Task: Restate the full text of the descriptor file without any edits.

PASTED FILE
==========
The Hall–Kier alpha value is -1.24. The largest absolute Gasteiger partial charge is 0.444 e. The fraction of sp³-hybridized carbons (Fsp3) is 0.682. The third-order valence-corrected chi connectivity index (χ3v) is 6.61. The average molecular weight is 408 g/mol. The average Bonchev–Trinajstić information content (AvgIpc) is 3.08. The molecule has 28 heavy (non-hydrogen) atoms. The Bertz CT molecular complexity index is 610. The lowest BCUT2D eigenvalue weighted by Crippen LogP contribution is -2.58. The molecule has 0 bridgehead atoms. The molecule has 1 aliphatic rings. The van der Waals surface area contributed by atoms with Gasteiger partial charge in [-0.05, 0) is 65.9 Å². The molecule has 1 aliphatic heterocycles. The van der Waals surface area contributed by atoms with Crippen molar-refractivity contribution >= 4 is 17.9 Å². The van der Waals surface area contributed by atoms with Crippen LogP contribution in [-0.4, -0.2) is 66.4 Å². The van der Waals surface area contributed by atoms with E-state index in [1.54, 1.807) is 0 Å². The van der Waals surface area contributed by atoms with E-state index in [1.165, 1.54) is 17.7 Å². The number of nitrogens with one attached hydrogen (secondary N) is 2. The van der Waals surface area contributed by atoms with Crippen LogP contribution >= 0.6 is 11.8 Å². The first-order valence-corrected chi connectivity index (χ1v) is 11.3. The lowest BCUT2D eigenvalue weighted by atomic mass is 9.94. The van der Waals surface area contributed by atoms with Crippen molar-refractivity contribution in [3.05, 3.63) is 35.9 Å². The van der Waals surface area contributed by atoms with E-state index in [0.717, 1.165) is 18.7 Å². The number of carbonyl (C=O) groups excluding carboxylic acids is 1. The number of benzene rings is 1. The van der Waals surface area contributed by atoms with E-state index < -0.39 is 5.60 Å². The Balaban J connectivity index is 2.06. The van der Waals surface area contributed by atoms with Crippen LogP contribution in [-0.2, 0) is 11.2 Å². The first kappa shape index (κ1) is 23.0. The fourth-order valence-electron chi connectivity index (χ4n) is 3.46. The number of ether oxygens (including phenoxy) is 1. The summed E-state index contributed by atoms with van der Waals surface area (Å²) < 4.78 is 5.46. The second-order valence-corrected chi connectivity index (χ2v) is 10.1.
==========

The Hall–Kier alpha value is -1.24. The largest absolute Gasteiger partial charge is 0.444 e. The fraction of sp³-hybridized carbons (Fsp3) is 0.682. The third-order valence-corrected chi connectivity index (χ3v) is 6.61. The average molecular weight is 408 g/mol. The average Bonchev–Trinajstić information content (AvgIpc) is 3.08. The molecule has 28 heavy (non-hydrogen) atoms. The Bertz CT molecular complexity index is 610. The lowest BCUT2D eigenvalue weighted by Crippen LogP contribution is -2.58. The molecule has 0 bridgehead atoms. The molecule has 1 aliphatic rings. The van der Waals surface area contributed by atoms with Gasteiger partial charge in [-0.05, 0) is 65.9 Å². The molecule has 1 aliphatic heterocycles. The van der Waals surface area contributed by atoms with Crippen molar-refractivity contribution >= 4 is 17.9 Å². The van der Waals surface area contributed by atoms with Crippen LogP contribution in [-0.4, -0.2) is 66.4 Å². The van der Waals surface area contributed by atoms with E-state index in [1.54, 1.807) is 0 Å². The van der Waals surface area contributed by atoms with E-state index in [1.165, 1.54) is 17.7 Å². The number of nitrogens with one attached hydrogen (secondary N) is 2. The van der Waals surface area contributed by atoms with Crippen LogP contribution >= 0.6 is 11.8 Å². The first-order valence-corrected chi connectivity index (χ1v) is 11.3. The lowest BCUT2D eigenvalue weighted by atomic mass is 9.94. The van der Waals surface area contributed by atoms with Crippen molar-refractivity contribution in [3.05, 3.63) is 35.9 Å². The van der Waals surface area contributed by atoms with E-state index in [0.717, 1.165) is 18.7 Å². The number of carbonyl (C=O) groups excluding carboxylic acids is 1. The number of benzene rings is 1. The van der Waals surface area contributed by atoms with E-state index < -0.39 is 5.60 Å². The Balaban J connectivity index is 2.06. The van der Waals surface area contributed by atoms with Crippen LogP contribution in [-0.2, 0) is 11.2 Å². The first kappa shape index (κ1) is 23.0. The fourth-order valence-electron chi connectivity index (χ4n) is 3.46. The number of ether oxygens (including phenoxy) is 1. The summed E-state index contributed by atoms with van der Waals surface area (Å²) < 4.78 is 5.46. The second-order valence-corrected chi connectivity index (χ2v) is 10.1.